What Is World Aids Day
World Aids Day was founded in 1988 and was the the first ever global health day. This year it is the 1st December and we are asking everyone to #RockTheRibbon to raise awareness. World Aids Day is important because it reminds everyone that HIV has not gone away – there is still a vital need to raise money, increase awareness, as well as educate and stop prejudice.
So why is World AIDS Day important?
HIV stands for human immunodeficiency virus and is a virus that damages the cells in your immune system and weakens your ability to fight everyday infections and disease.
AIDS stands for acquired immune deficiency syndrome and is the name used to describe a number of potentially life-threatening infections and illnesses that happen when your immune system has been severely damaged by the HIV virus.
While AIDS cannot be transmitted from 1 person to another, the HIV virus can.
There are over 103,800 people living with HIV in the UK, and around an estimated 38 million people who have the virus worldwide. The virus was only discovered in 1984 and since this time there have sadly been millions of deaths, making it one of the most destructive pandemics in history. Over the years there has been lots of research into the disease and so treatments have improved. Even with this there are still over 4,450 people diagnosed with HIV in the UK each year and there is still a lack of understanding leading to lots of discrimination around the condition.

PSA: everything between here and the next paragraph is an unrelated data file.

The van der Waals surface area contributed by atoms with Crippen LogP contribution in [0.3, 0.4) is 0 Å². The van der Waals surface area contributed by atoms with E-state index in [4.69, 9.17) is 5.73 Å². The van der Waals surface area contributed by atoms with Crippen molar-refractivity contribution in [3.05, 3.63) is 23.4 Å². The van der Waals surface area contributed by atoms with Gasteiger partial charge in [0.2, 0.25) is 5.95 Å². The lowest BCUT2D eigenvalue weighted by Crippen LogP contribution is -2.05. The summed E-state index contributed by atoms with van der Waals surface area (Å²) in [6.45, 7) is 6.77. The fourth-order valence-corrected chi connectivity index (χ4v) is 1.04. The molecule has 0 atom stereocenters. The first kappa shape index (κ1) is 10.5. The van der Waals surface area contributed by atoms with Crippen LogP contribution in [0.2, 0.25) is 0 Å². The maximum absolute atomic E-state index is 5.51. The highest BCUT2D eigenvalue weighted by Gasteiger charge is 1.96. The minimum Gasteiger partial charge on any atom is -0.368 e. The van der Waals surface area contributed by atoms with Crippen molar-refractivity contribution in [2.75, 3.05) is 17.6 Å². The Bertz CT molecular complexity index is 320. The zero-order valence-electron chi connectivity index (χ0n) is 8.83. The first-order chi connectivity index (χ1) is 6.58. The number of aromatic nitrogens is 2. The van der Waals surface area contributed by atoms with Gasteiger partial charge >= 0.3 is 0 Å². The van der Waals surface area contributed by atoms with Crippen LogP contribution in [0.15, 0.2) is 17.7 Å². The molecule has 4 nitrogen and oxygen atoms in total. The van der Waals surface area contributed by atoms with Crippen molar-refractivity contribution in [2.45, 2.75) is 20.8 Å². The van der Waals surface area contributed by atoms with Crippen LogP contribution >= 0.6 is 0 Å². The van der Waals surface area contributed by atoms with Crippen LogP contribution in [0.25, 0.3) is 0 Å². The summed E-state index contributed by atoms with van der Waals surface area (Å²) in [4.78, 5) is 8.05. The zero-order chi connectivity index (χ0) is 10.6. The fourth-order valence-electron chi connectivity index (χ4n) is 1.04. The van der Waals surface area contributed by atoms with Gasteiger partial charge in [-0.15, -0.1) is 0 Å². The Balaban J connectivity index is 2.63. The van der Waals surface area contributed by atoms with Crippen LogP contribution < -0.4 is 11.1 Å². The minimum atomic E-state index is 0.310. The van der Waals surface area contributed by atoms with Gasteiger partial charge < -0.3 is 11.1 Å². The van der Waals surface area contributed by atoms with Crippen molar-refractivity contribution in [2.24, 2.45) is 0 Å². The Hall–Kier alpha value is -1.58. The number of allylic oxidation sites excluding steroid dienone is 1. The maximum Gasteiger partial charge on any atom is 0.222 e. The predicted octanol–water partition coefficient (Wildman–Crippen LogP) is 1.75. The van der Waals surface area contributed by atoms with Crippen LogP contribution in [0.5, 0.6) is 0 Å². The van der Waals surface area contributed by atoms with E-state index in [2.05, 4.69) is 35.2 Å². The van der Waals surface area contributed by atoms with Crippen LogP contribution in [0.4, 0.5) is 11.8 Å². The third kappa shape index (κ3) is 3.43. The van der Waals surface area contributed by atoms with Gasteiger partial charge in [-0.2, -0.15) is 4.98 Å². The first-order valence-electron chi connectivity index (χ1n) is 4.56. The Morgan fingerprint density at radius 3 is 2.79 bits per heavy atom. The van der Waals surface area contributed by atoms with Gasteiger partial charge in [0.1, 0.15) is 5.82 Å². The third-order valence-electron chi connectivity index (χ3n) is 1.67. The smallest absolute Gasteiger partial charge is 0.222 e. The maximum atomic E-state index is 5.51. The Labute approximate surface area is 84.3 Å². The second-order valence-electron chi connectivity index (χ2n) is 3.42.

If you would like to learn more about HIV and AIDS please visit the NHS Aids and HIV page
If you would like to raise awareness of HIV you can #RockTheRibbon. Please visit National Aids Trust for more information on how to support World Aids Day
Here at SSH we have downloaded our virtual red ribbon to show our support
So why the red ribbon?
It was started in in 1991 by twelve artists who came up with the idea of the red ribbon in New York as a way to raise awareness of HIV. They avoided traditional colours associated with the LGBT community, such as rainbow stripes, because they wanted to convey that HIV was relevant to everyone. They chose red for its boldness, and for its symbolic associations with passion, the heart and love. This soon became as universally recognised symbol and still is today, increasing people’s awareness of HIV.